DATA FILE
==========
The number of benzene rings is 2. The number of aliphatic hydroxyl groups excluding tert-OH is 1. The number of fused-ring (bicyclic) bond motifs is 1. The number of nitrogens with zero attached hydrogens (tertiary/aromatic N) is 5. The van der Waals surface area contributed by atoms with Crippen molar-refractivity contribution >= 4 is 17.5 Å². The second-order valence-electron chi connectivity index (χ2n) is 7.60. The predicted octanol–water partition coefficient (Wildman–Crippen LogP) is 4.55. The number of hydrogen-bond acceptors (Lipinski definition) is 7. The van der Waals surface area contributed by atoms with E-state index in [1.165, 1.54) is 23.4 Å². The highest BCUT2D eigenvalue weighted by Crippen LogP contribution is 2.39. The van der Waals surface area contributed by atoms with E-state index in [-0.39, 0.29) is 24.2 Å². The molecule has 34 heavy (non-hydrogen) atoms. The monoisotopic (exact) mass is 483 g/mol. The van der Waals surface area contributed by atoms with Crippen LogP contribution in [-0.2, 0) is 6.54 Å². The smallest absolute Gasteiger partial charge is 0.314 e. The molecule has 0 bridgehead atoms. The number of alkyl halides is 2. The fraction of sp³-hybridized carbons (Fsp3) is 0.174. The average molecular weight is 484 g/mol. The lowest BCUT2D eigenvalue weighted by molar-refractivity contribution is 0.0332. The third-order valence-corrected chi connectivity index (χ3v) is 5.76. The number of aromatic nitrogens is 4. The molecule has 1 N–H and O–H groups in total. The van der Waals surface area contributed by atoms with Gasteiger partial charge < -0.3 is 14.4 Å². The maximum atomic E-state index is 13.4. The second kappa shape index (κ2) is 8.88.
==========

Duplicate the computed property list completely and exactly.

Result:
The number of benzene rings is 2. The number of aliphatic hydroxyl groups excluding tert-OH is 1. The number of fused-ring (bicyclic) bond motifs is 1. The number of nitrogens with zero attached hydrogens (tertiary/aromatic N) is 5. The van der Waals surface area contributed by atoms with Crippen molar-refractivity contribution >= 4 is 17.5 Å². The second-order valence-electron chi connectivity index (χ2n) is 7.60. The predicted octanol–water partition coefficient (Wildman–Crippen LogP) is 4.55. The number of hydrogen-bond acceptors (Lipinski definition) is 7. The van der Waals surface area contributed by atoms with E-state index in [1.165, 1.54) is 23.4 Å². The highest BCUT2D eigenvalue weighted by Crippen LogP contribution is 2.39. The van der Waals surface area contributed by atoms with E-state index in [-0.39, 0.29) is 24.2 Å². The molecule has 34 heavy (non-hydrogen) atoms. The monoisotopic (exact) mass is 483 g/mol. The van der Waals surface area contributed by atoms with Crippen LogP contribution in [-0.2, 0) is 6.54 Å². The smallest absolute Gasteiger partial charge is 0.314 e. The molecule has 0 bridgehead atoms. The number of alkyl halides is 2. The fraction of sp³-hybridized carbons (Fsp3) is 0.174. The average molecular weight is 484 g/mol. The lowest BCUT2D eigenvalue weighted by molar-refractivity contribution is 0.0332. The third-order valence-corrected chi connectivity index (χ3v) is 5.76. The number of aromatic nitrogens is 4. The molecule has 1 N–H and O–H groups in total. The van der Waals surface area contributed by atoms with Gasteiger partial charge < -0.3 is 14.4 Å². The maximum atomic E-state index is 13.4. The second kappa shape index (κ2) is 8.88.